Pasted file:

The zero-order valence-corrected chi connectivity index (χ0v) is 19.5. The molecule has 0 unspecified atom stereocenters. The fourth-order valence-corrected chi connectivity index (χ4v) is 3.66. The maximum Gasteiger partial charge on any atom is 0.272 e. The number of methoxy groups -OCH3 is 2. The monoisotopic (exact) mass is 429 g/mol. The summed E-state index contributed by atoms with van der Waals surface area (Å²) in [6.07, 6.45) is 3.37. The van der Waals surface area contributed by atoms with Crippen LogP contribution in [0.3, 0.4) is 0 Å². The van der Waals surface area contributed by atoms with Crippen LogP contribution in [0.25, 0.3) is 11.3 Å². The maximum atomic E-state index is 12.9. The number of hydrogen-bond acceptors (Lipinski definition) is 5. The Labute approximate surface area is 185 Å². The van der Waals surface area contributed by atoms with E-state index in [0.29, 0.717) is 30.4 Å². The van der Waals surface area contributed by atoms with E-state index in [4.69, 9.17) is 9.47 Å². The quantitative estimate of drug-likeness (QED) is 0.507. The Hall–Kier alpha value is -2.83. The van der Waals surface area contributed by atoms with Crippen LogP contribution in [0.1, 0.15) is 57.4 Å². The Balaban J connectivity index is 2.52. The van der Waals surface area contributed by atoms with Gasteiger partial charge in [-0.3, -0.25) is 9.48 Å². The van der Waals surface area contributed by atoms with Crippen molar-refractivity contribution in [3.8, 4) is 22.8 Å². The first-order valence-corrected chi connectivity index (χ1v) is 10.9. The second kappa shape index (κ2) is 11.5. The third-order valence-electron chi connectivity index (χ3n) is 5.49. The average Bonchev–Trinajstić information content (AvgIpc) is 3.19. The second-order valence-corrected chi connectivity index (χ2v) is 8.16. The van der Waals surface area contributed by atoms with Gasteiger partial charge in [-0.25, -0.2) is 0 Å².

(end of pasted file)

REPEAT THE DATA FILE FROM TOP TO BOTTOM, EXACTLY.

The zero-order valence-corrected chi connectivity index (χ0v) is 19.5. The molecule has 0 unspecified atom stereocenters. The fourth-order valence-corrected chi connectivity index (χ4v) is 3.66. The maximum Gasteiger partial charge on any atom is 0.272 e. The number of methoxy groups -OCH3 is 2. The monoisotopic (exact) mass is 429 g/mol. The summed E-state index contributed by atoms with van der Waals surface area (Å²) in [6.07, 6.45) is 3.37. The van der Waals surface area contributed by atoms with Crippen LogP contribution in [0.3, 0.4) is 0 Å². The van der Waals surface area contributed by atoms with Crippen LogP contribution in [0.25, 0.3) is 11.3 Å². The maximum atomic E-state index is 12.9. The number of hydrogen-bond acceptors (Lipinski definition) is 5. The Labute approximate surface area is 185 Å². The van der Waals surface area contributed by atoms with E-state index in [0.29, 0.717) is 30.4 Å². The van der Waals surface area contributed by atoms with E-state index in [4.69, 9.17) is 9.47 Å². The quantitative estimate of drug-likeness (QED) is 0.507. The Hall–Kier alpha value is -2.83. The van der Waals surface area contributed by atoms with Crippen LogP contribution in [0.1, 0.15) is 57.4 Å². The Balaban J connectivity index is 2.52. The van der Waals surface area contributed by atoms with Gasteiger partial charge in [-0.3, -0.25) is 9.48 Å². The van der Waals surface area contributed by atoms with Crippen molar-refractivity contribution in [3.8, 4) is 22.8 Å². The first-order valence-corrected chi connectivity index (χ1v) is 10.9. The second kappa shape index (κ2) is 11.5. The third-order valence-electron chi connectivity index (χ3n) is 5.49. The average Bonchev–Trinajstić information content (AvgIpc) is 3.19. The second-order valence-corrected chi connectivity index (χ2v) is 8.16. The van der Waals surface area contributed by atoms with Gasteiger partial charge in [-0.25, -0.2) is 0 Å².